Early February this year, President Donald Trump sent a tweet blasting a famous store known as Nordstrom for allegedly stopping the sale of his Daughter’s clothing line. The tweet came at such a time that calls to boycott the retail had been made. Those who supported Donald Trump took it to social media expressing their aggravation. Considering that Donald Trump had sent a similar tweet that resulted in other brands including Lockheed Martin to suffer intensely, Nordstrom was worried. Contrary to the expectation of many, the social media calls only served to increase the store’s shares. In the months that followed, the business performed better than any of its rival, considering that the retail industry was facing some difficulties.
While addressing the issue, a senior marketing strategist at EMSI Public Relations, Mr. Jay York said that what was exhibited is a true replica of what people say online in what is called heat of the moment versus their real actions offline. The scenario had a long-lasting implication to businesses in that there is the absolute need for companies to monitor their online and offline conversation. By doing so, enterprises can rest assured that they have the real picture of how its customers perceive its brand and the challenges it may be faced with. According to a study that was conducted by Engagement Labs, $7 trillion to $10 trillion that is spent every year by consumers is influenced by the online and offline social conversations. While conducting the research, the Canadian company surveyed 170 brands. It found out that majority of the businesses perceive social media as an adequate guide for tracking consumer sentiments. They fail to understand that the social conversations may be different from what individuals say while conversing with their friends and families.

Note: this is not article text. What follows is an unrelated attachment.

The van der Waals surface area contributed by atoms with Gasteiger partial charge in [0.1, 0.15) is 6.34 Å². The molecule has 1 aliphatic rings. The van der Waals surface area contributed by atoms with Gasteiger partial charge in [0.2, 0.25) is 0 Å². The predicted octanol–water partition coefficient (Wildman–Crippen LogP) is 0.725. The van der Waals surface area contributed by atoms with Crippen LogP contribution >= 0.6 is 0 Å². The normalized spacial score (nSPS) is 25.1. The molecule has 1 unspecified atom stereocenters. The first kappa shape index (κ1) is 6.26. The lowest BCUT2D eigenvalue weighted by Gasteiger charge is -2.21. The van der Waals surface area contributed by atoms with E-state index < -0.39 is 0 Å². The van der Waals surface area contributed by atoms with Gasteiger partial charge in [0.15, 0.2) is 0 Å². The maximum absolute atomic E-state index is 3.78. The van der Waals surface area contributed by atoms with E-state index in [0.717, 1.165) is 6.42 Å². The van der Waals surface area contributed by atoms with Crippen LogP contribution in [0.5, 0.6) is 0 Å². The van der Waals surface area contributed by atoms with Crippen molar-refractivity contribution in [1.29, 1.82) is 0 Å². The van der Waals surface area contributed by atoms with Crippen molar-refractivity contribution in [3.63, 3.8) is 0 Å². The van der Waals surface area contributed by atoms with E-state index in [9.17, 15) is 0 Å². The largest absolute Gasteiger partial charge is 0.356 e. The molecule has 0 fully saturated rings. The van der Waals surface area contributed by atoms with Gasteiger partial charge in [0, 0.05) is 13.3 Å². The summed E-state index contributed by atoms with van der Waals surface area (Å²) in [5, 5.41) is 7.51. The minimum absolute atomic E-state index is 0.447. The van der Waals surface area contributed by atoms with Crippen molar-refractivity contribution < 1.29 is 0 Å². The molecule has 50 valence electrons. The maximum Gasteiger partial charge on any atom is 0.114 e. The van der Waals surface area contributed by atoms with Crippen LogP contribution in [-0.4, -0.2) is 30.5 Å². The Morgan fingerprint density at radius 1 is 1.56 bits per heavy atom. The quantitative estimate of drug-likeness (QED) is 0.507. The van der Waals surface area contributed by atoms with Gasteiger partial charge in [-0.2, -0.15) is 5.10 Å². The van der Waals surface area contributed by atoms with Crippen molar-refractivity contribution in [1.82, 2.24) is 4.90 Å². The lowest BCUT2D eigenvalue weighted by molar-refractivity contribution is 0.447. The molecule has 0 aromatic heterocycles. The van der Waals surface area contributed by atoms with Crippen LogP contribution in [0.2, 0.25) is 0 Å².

It is wrong for companies to assume that the conversations happening online are the same as those happening offline. According to Elissa Moses, social media can help companies discover signs of trouble at an early stage. Ms. Moses is the chief executive officer of neuroscience and behavioral science for Ipsos. She says that it is crucial for a company to continue a research offline to determine whether the conversations online and offline matches or not. As much as there was an evident uproar online against Nordstrom, it was not strong enough to sway off the customers’ loyalty to the brand, probably because it had done an offline survey.